BBC Home > BBC News > Scotland

Further strikes over Record cuts

9 April 09 07:46 GMT

Journalists at the Daily Record and Sunday Mail are to go on strike for a further two days in response to 24 staff members losing their jobs.

Before being told of the job losses on Wednesday, they had already planned to hold a second strike on Friday.

Following an emergency meeting they have now agreed to strike for a further two days next week.

The company said it was taking action to safeguard the future of the papers in a rapidly changing media landscape.

It added that it was consulting with those at risk of redundancy until 30 April.

The 24 members of staff were given the redundancy news by managers on Wednesday.

One member of staff said journalists across all titles and departments, including news, sport and production, appeared to be affected, including newer members of staff as well as experienced journalists who had been working on the newspapers for a number of years.

The journalist said some of those losing their jobs were told not to go back into work.

The National Union of Journalists called an emergency meeting where about 200 members of staff agreed to two further days of industrial action.

They also passed a motion of no confidence in managing director Mark Hollinshead and human resources manager Lesley Somerville, and expressed disgust at the way staff had been treated.

They also called for an immediate reinstatement of those affected.

A spokesman for the Daily Record and Sunday Mail Ltd said the company was looking at the possibility of redeployment across the group.

"The editorial restructure is a response to the current economic environment and the rapidly changing media landscape and it is absolutely vital that we take action now to safeguard the future of our newspapers," he said.

"While we have worked hard to achieve the reduction of staff numbers by voluntary means we are now consulting with 24 staff whose positions are now at risk of compulsory redundancy.

"We fully appreciate that this is difficult for all involved and obviously we would prefer to avoid industrial action as it benefits no-one."

Members of the NUJ are due to hold a second strike on Friday after owner Trinity Mirror said it wanted to shed 70 jobs after merging production of the two titles.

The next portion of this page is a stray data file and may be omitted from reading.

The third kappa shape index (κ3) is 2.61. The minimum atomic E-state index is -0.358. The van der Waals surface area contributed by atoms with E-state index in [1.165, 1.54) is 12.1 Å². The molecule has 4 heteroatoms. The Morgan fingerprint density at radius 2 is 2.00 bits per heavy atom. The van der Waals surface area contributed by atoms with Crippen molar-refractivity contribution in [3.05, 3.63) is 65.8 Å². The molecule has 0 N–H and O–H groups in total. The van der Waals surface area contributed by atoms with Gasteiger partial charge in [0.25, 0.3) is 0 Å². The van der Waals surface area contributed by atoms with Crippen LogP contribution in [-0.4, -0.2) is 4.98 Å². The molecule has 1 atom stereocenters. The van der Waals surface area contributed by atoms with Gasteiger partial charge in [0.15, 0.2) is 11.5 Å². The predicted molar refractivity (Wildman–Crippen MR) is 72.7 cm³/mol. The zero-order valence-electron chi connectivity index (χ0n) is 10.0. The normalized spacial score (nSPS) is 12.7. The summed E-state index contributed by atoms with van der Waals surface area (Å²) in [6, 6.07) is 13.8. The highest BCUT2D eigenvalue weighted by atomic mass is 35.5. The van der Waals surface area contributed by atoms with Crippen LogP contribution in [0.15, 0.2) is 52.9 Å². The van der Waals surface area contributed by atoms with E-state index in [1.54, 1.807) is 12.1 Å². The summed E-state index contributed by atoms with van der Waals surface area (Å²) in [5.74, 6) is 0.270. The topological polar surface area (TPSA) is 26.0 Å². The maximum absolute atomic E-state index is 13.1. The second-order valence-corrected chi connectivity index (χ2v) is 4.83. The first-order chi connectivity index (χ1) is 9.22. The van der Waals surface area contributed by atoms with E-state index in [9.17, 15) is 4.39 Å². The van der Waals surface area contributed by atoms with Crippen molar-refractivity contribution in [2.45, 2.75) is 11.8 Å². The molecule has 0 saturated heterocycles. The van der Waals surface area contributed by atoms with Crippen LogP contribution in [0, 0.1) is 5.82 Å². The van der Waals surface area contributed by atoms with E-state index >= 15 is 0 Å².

A 24-hour strike was held last Saturday.

James Doherty, president of the NUJ, said: "Trinity Mirror's treatment of these titles is nothing short of shameful.

"The Daily Record and Sunday Mail were brought to their knees by the greed of Robert Maxwell and today, journalists have fallen foul of the greed of Trinity Mirror shareholders.

"The NUJ will continue to fight for those who have been sacked and for those who continue to be threatened with redundancy.

"It's a sorry day for Scottish journalism - and our role in a healthy democracy - when our members are being escorted from the building with boxes and bags of their personal belongings."

The NUJ believes this is the first time in 14 years in Scottish papers that journalists have lost their jobs in this manner.

Strike action

The company announced proposals in February to cut 70 out of 276 editorial staff in a bid to make the titles better equipped for what it described as a "dramatically different media economy."

It has since announced that the number has been reduced to 57.

NUJ Scottish organiser Paul Holleran said more than 40 staff members had applied for voluntary redundancy.

But he accused Trinity Mirror of refusing to accept a compromise solution which would avoid 30 compulsory redundancies.

Of the 200 NUJ ballot papers returned, 85% backed strike action. Union members also voted to implement a work to rule.

According to NUJ figures, before Wednesday's announcement Trinity Mirror had axed 234 editorial jobs in regional and Scottish national titles since last June.

The Daily Record's circulation has dropped to about 336,000, allowing it to be overtaken by the Scottish Sun as Scotland's most-bought daily newspaper, according to official ABC figures.

The circulation of the Sunday Mail has also fallen in recent times to a current level of 416,169, but it has retained its position as the country's most popular Sunday newspaper.

The most recent records show that Trinity Mirror made operating profits of more than £145m in 2008 - of which £68m came from local media. The company's profit margin is almost 17%.

In the last 10 years it has returned more than £520m to shareholders.

Related BBC sites